Bringing in experienced women, almost by definition, more expert in sexual assault, would be a useful antidote to the fact that the senior ACT supervisors, who plainly took the lead in trying to stymie any prosecution, were all men. People who formed a collective view – which in police hierarchies almost invariably means from the top down. Views characterised by the DPP as not being any sort of objective briefing but “a clear and overt attempt to use loaded characterisations of some very select evidence in an attempt to get me to agree with a position the police had clearly adopted”. At further meetings, police were said to have cherry-picked selective evidence, with “blatant misrepresentations of evidence” claimed to be damaging to the complainant.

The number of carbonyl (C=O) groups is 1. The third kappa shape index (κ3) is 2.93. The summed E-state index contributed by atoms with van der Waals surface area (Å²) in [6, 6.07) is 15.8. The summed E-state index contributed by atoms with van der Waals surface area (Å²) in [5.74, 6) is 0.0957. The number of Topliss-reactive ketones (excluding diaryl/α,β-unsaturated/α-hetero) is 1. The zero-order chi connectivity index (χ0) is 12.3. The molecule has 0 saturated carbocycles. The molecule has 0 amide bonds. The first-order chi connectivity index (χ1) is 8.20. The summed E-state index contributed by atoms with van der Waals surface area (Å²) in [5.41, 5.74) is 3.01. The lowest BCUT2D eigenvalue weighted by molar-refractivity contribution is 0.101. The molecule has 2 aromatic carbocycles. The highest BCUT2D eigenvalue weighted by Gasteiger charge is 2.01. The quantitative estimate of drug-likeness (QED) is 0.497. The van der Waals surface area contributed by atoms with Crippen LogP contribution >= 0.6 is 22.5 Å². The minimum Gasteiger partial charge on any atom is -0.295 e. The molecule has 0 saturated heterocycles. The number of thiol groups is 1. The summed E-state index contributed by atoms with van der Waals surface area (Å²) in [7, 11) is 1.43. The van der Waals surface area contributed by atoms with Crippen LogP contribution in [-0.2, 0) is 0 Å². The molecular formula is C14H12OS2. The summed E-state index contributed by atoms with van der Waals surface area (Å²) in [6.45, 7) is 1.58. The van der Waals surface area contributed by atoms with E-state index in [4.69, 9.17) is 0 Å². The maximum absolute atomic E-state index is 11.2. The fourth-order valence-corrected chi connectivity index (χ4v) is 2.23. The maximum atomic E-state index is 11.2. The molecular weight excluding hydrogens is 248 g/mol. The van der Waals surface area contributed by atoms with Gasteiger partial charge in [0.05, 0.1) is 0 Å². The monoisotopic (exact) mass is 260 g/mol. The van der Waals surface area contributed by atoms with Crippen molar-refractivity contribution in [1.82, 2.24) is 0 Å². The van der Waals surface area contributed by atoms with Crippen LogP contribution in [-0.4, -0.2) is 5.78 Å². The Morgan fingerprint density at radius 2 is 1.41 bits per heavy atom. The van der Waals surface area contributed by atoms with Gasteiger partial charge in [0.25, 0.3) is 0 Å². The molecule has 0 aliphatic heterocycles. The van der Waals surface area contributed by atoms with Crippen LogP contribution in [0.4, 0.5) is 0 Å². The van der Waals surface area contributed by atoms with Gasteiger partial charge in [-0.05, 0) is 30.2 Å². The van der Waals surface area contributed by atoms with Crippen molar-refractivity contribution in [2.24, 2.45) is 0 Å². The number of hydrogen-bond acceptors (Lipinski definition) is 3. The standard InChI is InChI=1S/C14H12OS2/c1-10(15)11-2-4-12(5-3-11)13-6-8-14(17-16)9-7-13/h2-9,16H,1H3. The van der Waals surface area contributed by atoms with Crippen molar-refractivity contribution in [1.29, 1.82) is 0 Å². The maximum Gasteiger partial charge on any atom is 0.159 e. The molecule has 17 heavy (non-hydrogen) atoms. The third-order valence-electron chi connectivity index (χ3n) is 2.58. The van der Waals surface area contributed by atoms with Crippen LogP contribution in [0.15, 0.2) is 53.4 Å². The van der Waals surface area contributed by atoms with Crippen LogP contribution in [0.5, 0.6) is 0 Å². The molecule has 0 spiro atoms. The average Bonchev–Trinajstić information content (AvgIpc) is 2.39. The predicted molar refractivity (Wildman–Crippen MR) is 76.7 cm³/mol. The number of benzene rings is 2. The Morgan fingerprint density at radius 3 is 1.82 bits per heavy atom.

Introducing the professional views, actual expertise and experience of women, whether as police investigators or as prosecutors with a working knowledge of a credible case, might be the novel ingredient this melodrama has so far missed.
Source: Please don’t mention guilt or innocence while asking if there was a case to answer – Pearls and Irritations